Gastrophryne carolinensis, the Eastern narrow-mouthed toad, photographed in Lake county, Florida (28 June 2014).
Now, here’s a lovely little camper from last June. This is a rather plump and adorable Eastern narrow-mouthed toad, Gastrophryne carolinensis. The sole native member of Family Microhylidae in Florida, this species is not actually true toad (Family Bufonidae). It’s more akin to the frog. Because the species is predominantly terrestrial, however, they’ve picked up the “toad” moniker in every day parlance (despite having moist skin and other attributes more associated with frogs than toads). Check out this post for more details on the Eastern narrow-mouthed toad’s phylogenetic classification.
I found this individual buried beneath a small piece of discarded wood at Palm Island Park in Mount Dora, Florida. I often find Eastern narrow-mouthed toads at Palm Island — and even under the same pieces of wood that remain scattered throughout the underbrush. The inset photo to this paragraph shows how the toad was postured when I first uncovered it — flat and wide.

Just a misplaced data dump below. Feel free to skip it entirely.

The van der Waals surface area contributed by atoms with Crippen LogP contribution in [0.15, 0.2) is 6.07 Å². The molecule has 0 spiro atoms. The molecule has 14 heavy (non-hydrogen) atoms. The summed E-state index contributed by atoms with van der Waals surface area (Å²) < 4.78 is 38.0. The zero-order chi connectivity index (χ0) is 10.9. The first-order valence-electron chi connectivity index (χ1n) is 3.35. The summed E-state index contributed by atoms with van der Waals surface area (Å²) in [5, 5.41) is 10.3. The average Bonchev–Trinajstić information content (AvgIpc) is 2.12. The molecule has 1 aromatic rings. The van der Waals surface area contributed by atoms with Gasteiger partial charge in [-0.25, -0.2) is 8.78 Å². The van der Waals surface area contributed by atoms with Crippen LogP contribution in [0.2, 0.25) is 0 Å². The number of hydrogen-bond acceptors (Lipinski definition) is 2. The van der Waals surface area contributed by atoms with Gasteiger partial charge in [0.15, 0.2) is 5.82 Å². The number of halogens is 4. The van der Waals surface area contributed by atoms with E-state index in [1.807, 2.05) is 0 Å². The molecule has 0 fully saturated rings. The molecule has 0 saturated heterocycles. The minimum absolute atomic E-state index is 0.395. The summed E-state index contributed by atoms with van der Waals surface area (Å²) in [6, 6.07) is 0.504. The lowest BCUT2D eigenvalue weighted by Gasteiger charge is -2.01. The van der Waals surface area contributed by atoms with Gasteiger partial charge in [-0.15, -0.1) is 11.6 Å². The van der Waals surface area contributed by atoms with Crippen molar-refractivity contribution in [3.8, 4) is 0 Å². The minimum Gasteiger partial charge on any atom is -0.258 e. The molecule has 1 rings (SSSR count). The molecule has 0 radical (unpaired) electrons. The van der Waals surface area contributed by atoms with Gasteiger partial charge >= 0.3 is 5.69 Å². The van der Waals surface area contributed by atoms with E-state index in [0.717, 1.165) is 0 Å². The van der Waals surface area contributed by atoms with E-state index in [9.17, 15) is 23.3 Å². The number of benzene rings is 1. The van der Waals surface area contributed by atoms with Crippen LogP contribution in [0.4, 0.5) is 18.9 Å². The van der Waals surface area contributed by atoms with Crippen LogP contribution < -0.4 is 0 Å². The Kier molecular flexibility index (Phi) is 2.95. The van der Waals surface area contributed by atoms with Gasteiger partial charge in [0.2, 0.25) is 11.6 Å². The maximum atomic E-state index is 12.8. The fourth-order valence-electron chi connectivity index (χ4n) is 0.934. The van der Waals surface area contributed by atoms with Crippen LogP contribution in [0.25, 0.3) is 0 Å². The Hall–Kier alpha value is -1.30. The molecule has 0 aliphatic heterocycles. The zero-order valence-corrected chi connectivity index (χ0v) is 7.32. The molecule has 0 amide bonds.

This individual was quite remarkable for its rather strong yellow patterning. Most of the Eastern narrow-mouthed toads I’ve seen and photographed are a bit darker overall.
What a fantastically plump and interesting amphibian, right? I sometimes look at images of frogs and toads from around the world and find myself astounded by the seemingly strange and bizarre physical forms they can take elsewhere… And then I come across another Eastern narrow-mouthed toad in the American southeast and I’m again reminded how seemingly strange and bizarre our own local species can be. The Eastern narrow-mouthed toad is somewhat reclusive and not nearly as encountered as other, better-known treefrog and true frog species, but they are still very much a common element throughout many of our local habitats. Truly, there’s nothing boring about my home region’s biodiversity. I’ll never grow tired of the American southeast.